It is heartening, but most unusual — to see our news publications, whether the press or the electronic media, championing the cause of our built and natural heritage. The usual diet served to the Grenadian public is one of politics, crime and sports, and in the area of politics, seldom is there a persistent and critical analysis of the performance of our politicians in the post-independence era, hence the dire economic situation in which we now find ourselves.
The Caribupdate Weekly editorial: Georgian Charm and Market Hill, of 12 June 2015 gave a glimmer of hope for the foreseeable future, when the editorial appears to be taking up the mantle on behalf of our fast disappearing cultural heritage.
What is a country which does not know its history and which does not recognize, and therefore cannot appreciate the sacrifices and achievements of their ancestors?
The editorial has partly answered the question when it reminded us of the “many hundreds of African who were enslaved, beaten and brutalized and killed in building the city and putting up the physical structures”. Indeed, it is for this very reason that those “important” structures which came into being with the slave labour of our ancestors should be preserved in memory of them.
There are many such heritage buildings in our capital city which fall into this category, namely: York House, the Public Library, the desecrated Market Square, where slaves were sold, beaten and hanged, Fort George, the Sendall Tunnel, the Churches and what is usually referred to as the HISTORIC VILLAGE. The buildings within the village are situated from the western end of the Carenage up to NAWASA, the southern end of Young Street, Monckton and Matthew Streets up to the Southern entrance of the Sendall Tunnel, then up the hill where the recently constructed Tri-centennial Park is located — onto Fort George.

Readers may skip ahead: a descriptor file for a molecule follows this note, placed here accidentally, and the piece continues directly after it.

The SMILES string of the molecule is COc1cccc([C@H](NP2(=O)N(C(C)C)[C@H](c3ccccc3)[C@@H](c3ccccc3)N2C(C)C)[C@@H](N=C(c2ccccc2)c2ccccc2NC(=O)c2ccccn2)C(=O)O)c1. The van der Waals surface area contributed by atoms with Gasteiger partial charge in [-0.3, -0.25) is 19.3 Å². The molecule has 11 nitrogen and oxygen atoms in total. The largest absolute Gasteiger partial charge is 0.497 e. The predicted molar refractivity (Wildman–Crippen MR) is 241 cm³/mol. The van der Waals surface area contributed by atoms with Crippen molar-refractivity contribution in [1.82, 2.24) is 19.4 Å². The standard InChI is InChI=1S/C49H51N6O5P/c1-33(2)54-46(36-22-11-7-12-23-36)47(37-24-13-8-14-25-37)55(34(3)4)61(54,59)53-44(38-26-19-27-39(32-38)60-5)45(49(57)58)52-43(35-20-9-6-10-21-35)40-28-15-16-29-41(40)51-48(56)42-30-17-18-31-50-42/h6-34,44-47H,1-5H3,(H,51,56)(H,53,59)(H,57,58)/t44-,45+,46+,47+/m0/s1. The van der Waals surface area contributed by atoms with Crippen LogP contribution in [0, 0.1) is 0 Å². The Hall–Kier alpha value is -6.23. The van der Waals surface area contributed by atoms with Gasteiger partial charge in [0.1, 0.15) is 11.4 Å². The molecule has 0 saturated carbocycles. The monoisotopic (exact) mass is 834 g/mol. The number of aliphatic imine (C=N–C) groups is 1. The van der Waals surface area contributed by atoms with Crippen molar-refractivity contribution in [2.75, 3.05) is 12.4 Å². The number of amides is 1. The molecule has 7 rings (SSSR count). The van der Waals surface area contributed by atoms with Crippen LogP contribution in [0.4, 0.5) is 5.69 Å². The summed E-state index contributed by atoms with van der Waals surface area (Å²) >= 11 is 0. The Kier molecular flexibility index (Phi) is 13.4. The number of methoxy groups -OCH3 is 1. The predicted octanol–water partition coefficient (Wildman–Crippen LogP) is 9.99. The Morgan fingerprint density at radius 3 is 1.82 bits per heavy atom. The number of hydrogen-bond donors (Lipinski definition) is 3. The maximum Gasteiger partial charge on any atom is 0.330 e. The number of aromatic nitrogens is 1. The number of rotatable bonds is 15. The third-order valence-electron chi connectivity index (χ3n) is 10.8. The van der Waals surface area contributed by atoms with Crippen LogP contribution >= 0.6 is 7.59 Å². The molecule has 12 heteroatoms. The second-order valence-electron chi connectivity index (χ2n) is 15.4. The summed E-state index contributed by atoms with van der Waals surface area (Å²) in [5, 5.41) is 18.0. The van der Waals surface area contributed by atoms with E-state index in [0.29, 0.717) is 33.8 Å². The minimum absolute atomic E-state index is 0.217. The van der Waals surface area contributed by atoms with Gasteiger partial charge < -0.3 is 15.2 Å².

The development of a country as the Informer editorial asserted, is not a project by project affair, but a holistic psychological construct, an ideology, a vision — if you will, with a programme and plan of action for the road we intend to traverse in the process of becoming. The protection and enhancement of the built heritage is just one aspect of the ultimate goal, another which comes to mind is the eradication of poverty and destitution in Grenada and in our region, which is a matter for critical examination all on its own.
It is good to see that Caribupdate Weekly is attempting to draw public attention to the dynamics of nation building which the National Development Plan 2030, if executed as it ought to be, could be the beginning of a cultural and economically revitalized PURE GRENADA Isle of spice.
In conclusion tWRF embraces your proposal for the erection of a monument to our ancestors; but the ideal location for such a monument would be in the Market Square which resonates with their sufferings. But the square, sad to say — is no longer a place for public gatherings for the expressions of our political, cultural (carnival) and religious manifestations.
The need for a National Development Plan, a vision for the present and future could be beginning of the realization of our national maxim: clarior e tenebris (brighter out of darkness).
Norris Mitchell for the Willie Redhead Foundation
15 June 2015